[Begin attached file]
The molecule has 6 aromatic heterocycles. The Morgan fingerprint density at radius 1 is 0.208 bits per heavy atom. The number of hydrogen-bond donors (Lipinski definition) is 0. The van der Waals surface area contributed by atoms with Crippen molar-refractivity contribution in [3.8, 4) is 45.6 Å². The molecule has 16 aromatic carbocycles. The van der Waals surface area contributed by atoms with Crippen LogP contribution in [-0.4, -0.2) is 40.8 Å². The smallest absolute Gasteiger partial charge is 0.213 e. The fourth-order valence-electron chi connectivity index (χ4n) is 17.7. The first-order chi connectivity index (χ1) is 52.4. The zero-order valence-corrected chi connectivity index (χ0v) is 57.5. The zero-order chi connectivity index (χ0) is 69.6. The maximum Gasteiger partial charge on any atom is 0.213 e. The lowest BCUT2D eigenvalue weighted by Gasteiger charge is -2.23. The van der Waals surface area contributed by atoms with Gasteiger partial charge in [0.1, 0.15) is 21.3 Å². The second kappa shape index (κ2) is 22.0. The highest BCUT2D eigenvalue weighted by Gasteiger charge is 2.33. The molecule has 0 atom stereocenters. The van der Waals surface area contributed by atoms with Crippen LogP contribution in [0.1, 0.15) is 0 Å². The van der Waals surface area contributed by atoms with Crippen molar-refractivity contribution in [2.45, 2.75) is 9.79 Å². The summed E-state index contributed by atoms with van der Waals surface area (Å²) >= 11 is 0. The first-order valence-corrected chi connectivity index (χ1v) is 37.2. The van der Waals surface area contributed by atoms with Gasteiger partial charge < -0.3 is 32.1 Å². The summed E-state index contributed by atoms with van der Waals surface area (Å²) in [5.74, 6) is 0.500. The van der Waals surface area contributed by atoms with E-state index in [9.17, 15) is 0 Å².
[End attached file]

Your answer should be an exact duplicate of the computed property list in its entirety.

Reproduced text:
The molecule has 6 aromatic heterocycles. The Morgan fingerprint density at radius 1 is 0.208 bits per heavy atom. The number of hydrogen-bond donors (Lipinski definition) is 0. The van der Waals surface area contributed by atoms with Crippen molar-refractivity contribution in [3.8, 4) is 45.6 Å². The molecule has 16 aromatic carbocycles. The van der Waals surface area contributed by atoms with Crippen LogP contribution in [-0.4, -0.2) is 40.8 Å². The smallest absolute Gasteiger partial charge is 0.213 e. The fourth-order valence-electron chi connectivity index (χ4n) is 17.7. The first-order chi connectivity index (χ1) is 52.4. The zero-order valence-corrected chi connectivity index (χ0v) is 57.5. The zero-order chi connectivity index (χ0) is 69.6. The maximum Gasteiger partial charge on any atom is 0.213 e. The lowest BCUT2D eigenvalue weighted by Gasteiger charge is -2.23. The van der Waals surface area contributed by atoms with Gasteiger partial charge in [0.1, 0.15) is 21.3 Å². The second kappa shape index (κ2) is 22.0. The highest BCUT2D eigenvalue weighted by Gasteiger charge is 2.33. The molecule has 0 atom stereocenters. The van der Waals surface area contributed by atoms with Crippen LogP contribution in [0.1, 0.15) is 0 Å². The van der Waals surface area contributed by atoms with Crippen molar-refractivity contribution in [2.45, 2.75) is 9.79 Å². The summed E-state index contributed by atoms with van der Waals surface area (Å²) >= 11 is 0. The first-order valence-corrected chi connectivity index (χ1v) is 37.2. The van der Waals surface area contributed by atoms with Gasteiger partial charge < -0.3 is 32.1 Å². The summed E-state index contributed by atoms with van der Waals surface area (Å²) in [5.74, 6) is 0.500. The van der Waals surface area contributed by atoms with E-state index in [9.17, 15) is 0 Å².